Michael Stachowicz, turf management specialist for the National Mall and Memorial Parks (center, wearing a green hard hat), gives University of Maryland students a firsthand look at the beginnings of the turfgrass renovation on the National Mall in Washington, D.C. Photo by Joseph Roberts
Recently, microbiomes have become a hot topic — often in the context of the microbiome of the human body, which is made up of millions of bacteria, most of which are beneficial. Like human beings, turfgrass systems also have a microbiome; but for turfgrass, many of the microorganisms in the microbiome are found in the soil in which the turf is rooted. Although the turfgrass microbiome is known to be essential to turf health, not much is known about how it reacts to drastic changes such as sod installation or overseeding. Research has shown, however, that both beneficial and harmful microscopic organisms — plant pathogens, nematodes, endophytes — are found in commercial turfgrass seed and sod.
The story of research about the microbiome at the National Mall in Washington, D.C., begins with Michael Stachowicz, turf management specialist for the National Mall and Memorial Parks, whose mission was to restore the turfgrass on the National Mall, and Joseph Roberts, Ph.D., who was beginning his post-graduate career as a faculty member in plant pathology at the University of Maryland in College Park. Roberts realized that an upcoming renovation of the National Mall could provide a laboratory for testing some common assumptions about the reaction of the turfgrass microbiome to a significant disruption. And even though he was taking on a high-profile restoration project, Stachowicz, a former golf course superintendent and 26-year member of GCSAA, was generous in allowing Roberts to take turf samples both before and after renovation.
Initially, Roberts took samples of the existing turfgrass from the Mall and stored them in his freezer while he settled into his new job. A few months later, the research got underway after Jo Anne Crouch, Ph.D., from the U.S. Department of Agriculture’s Agricultural Research Service, suggested the project would be ideal for a high school senior, Zakiya Carter, who was interning in Crouch’s lab.
The original lawn at the National Mall was a mix of several grass species and dicots (pre-renovation samples were mainly Poa annua). The replacement turf — a mix of Turbo, Falcon V and 3rd Millennium tall fescue and Barvette HGT, Bararri, Barimpala and Barrister Kentucky bluegrass developed specifically for the Mall — was grown about 170 miles away from the nation’s capital on a sod farm in New Jersey. Samples were taken from the Mall (both before and after renovation), from the sod farm (tall fescue and Kentucky bluegrass), and from the USDA in Maryland (diverse grasses and dicot plants maintained as an unirrigated lawn).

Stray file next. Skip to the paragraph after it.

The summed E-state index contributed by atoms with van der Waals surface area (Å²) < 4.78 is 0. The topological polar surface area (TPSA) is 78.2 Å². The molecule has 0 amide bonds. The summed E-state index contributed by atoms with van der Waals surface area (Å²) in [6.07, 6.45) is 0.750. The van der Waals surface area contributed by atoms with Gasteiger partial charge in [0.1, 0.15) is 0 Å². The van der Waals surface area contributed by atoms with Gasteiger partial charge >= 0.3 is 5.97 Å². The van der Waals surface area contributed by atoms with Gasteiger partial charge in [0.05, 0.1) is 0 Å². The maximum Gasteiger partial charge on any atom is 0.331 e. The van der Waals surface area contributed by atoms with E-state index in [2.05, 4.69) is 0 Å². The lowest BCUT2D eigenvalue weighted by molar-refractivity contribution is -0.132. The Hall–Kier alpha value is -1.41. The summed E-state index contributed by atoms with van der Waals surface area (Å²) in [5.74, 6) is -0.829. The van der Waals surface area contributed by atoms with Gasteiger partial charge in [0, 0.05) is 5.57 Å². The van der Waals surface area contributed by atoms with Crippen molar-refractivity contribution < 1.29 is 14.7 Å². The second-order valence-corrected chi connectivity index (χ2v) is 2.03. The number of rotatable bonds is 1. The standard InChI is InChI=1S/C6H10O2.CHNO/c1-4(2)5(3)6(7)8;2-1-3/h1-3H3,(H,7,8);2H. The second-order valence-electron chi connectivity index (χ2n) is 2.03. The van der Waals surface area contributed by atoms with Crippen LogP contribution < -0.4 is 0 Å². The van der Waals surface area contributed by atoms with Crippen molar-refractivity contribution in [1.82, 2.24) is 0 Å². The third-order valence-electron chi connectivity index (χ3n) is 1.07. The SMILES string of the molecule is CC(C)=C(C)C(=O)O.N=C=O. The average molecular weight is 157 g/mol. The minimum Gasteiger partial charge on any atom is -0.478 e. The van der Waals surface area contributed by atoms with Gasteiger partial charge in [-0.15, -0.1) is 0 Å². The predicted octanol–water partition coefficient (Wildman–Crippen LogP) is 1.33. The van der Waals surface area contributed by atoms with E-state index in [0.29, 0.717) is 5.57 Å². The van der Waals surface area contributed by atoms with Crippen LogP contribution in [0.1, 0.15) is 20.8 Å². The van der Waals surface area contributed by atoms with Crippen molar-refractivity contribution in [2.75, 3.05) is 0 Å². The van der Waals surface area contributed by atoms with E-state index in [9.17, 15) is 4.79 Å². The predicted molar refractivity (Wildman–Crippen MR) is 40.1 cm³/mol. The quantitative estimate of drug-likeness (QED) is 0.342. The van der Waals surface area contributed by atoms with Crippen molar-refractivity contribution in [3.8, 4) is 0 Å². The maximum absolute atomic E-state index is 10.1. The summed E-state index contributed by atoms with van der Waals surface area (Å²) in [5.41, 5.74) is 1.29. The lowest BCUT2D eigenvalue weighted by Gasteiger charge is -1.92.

The hypothesis of the researchers was that, because of the distance between the D.C. and New Jersey locations and the differences in turfgrass composition, the original microbiome of the National Mall turf would be significantly different from that of the replacement sod.
DNA was extracted from the samples and analyzed, and the bacterial community composition was identified for all four locations. To their surprise, the researchers did not find significant differences among the four microbial communities despite the differences in turf types and locations. However, future research that focuses on greater geographical differences and warm-season vs. cool-season grasses may be more likely to show significant differences among microbiomes in turf. Given the findings of this project, the researchers think the sod renovation may not significantly alter the microbial population in the turfgrass at the National Mall.
This research was originally published in the journal Crop Science: The U.S. National Mall microbiome: A census of rhizosphere bacteria inhabiting landscape turf by J.A. Crouch, Z. Carter, A. Ismaiel and J.A. Roberts. 2017. Crop Science 57: supplement 1: S-341-S-348. doi: 10.2135/cropsci2016.10.0849.
Teresa Carson is GCM’s science editor.